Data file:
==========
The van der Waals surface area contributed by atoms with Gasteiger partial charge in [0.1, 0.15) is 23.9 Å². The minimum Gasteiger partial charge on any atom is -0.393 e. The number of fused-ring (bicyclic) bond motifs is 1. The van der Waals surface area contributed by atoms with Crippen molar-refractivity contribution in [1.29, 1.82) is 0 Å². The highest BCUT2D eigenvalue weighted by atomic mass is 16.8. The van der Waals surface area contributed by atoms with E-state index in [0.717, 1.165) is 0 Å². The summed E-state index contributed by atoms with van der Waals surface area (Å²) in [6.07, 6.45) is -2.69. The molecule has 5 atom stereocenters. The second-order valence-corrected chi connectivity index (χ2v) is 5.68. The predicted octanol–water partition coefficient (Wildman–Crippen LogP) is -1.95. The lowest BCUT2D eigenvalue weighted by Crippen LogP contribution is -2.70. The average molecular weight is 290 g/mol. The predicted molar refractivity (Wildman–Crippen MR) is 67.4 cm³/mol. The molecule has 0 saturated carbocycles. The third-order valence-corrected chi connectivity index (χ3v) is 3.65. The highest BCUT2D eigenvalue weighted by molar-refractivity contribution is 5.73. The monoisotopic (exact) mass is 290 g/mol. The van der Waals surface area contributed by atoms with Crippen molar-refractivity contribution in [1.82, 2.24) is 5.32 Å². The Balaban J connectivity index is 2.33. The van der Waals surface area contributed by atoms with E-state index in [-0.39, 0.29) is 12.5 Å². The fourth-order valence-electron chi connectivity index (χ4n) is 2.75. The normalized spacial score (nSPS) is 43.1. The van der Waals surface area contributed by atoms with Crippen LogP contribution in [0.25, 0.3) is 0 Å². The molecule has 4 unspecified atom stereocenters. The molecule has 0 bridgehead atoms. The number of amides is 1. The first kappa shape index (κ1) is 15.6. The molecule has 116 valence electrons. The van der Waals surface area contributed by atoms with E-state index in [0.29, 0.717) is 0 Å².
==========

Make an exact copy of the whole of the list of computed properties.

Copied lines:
The van der Waals surface area contributed by atoms with Gasteiger partial charge in [0.1, 0.15) is 23.9 Å². The minimum Gasteiger partial charge on any atom is -0.393 e. The number of fused-ring (bicyclic) bond motifs is 1. The van der Waals surface area contributed by atoms with Crippen molar-refractivity contribution in [1.29, 1.82) is 0 Å². The highest BCUT2D eigenvalue weighted by atomic mass is 16.8. The van der Waals surface area contributed by atoms with E-state index in [0.717, 1.165) is 0 Å². The summed E-state index contributed by atoms with van der Waals surface area (Å²) in [6.07, 6.45) is -2.69. The molecule has 5 atom stereocenters. The second-order valence-corrected chi connectivity index (χ2v) is 5.68. The predicted octanol–water partition coefficient (Wildman–Crippen LogP) is -1.95. The lowest BCUT2D eigenvalue weighted by Crippen LogP contribution is -2.70. The average molecular weight is 290 g/mol. The predicted molar refractivity (Wildman–Crippen MR) is 67.4 cm³/mol. The molecule has 0 saturated carbocycles. The third-order valence-corrected chi connectivity index (χ3v) is 3.65. The highest BCUT2D eigenvalue weighted by molar-refractivity contribution is 5.73. The monoisotopic (exact) mass is 290 g/mol. The van der Waals surface area contributed by atoms with Crippen molar-refractivity contribution in [1.82, 2.24) is 5.32 Å². The Balaban J connectivity index is 2.33. The van der Waals surface area contributed by atoms with E-state index in [-0.39, 0.29) is 12.5 Å². The fourth-order valence-electron chi connectivity index (χ4n) is 2.75. The normalized spacial score (nSPS) is 43.1. The van der Waals surface area contributed by atoms with Crippen LogP contribution in [0.25, 0.3) is 0 Å². The molecule has 4 unspecified atom stereocenters. The molecule has 0 bridgehead atoms. The number of amides is 1. The first kappa shape index (κ1) is 15.6. The molecule has 116 valence electrons. The van der Waals surface area contributed by atoms with E-state index in [0.29, 0.717) is 0 Å².